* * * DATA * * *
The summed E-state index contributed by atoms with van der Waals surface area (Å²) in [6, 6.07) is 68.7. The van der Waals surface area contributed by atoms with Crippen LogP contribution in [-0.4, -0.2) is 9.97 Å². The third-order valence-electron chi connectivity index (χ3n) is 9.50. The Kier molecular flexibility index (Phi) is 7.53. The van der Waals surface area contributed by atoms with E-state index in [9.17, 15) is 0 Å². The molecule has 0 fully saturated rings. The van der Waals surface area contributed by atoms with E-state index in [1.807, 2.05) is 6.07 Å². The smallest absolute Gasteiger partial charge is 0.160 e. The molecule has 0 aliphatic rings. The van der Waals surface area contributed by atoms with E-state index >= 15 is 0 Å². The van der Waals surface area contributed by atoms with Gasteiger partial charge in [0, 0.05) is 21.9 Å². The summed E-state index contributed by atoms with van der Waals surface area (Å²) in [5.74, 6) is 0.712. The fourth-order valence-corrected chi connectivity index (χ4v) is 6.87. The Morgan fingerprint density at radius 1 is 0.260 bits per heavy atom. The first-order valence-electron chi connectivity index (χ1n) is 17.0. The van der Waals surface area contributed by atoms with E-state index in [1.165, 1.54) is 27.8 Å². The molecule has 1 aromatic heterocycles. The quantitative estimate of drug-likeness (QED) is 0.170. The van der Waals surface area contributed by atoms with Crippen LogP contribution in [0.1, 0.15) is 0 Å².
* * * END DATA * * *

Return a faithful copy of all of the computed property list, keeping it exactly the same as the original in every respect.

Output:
The summed E-state index contributed by atoms with van der Waals surface area (Å²) in [6, 6.07) is 68.7. The van der Waals surface area contributed by atoms with Crippen LogP contribution in [-0.4, -0.2) is 9.97 Å². The third-order valence-electron chi connectivity index (χ3n) is 9.50. The Kier molecular flexibility index (Phi) is 7.53. The van der Waals surface area contributed by atoms with E-state index in [9.17, 15) is 0 Å². The molecule has 0 fully saturated rings. The van der Waals surface area contributed by atoms with E-state index in [1.807, 2.05) is 6.07 Å². The smallest absolute Gasteiger partial charge is 0.160 e. The molecule has 0 aliphatic rings. The van der Waals surface area contributed by atoms with E-state index >= 15 is 0 Å². The van der Waals surface area contributed by atoms with Gasteiger partial charge in [0, 0.05) is 21.9 Å². The summed E-state index contributed by atoms with van der Waals surface area (Å²) in [5.74, 6) is 0.712. The fourth-order valence-corrected chi connectivity index (χ4v) is 6.87. The Morgan fingerprint density at radius 1 is 0.260 bits per heavy atom. The first-order valence-electron chi connectivity index (χ1n) is 17.0. The van der Waals surface area contributed by atoms with E-state index in [1.165, 1.54) is 27.8 Å². The molecule has 1 aromatic heterocycles. The quantitative estimate of drug-likeness (QED) is 0.170. The van der Waals surface area contributed by atoms with Crippen LogP contribution in [0.1, 0.15) is 0 Å².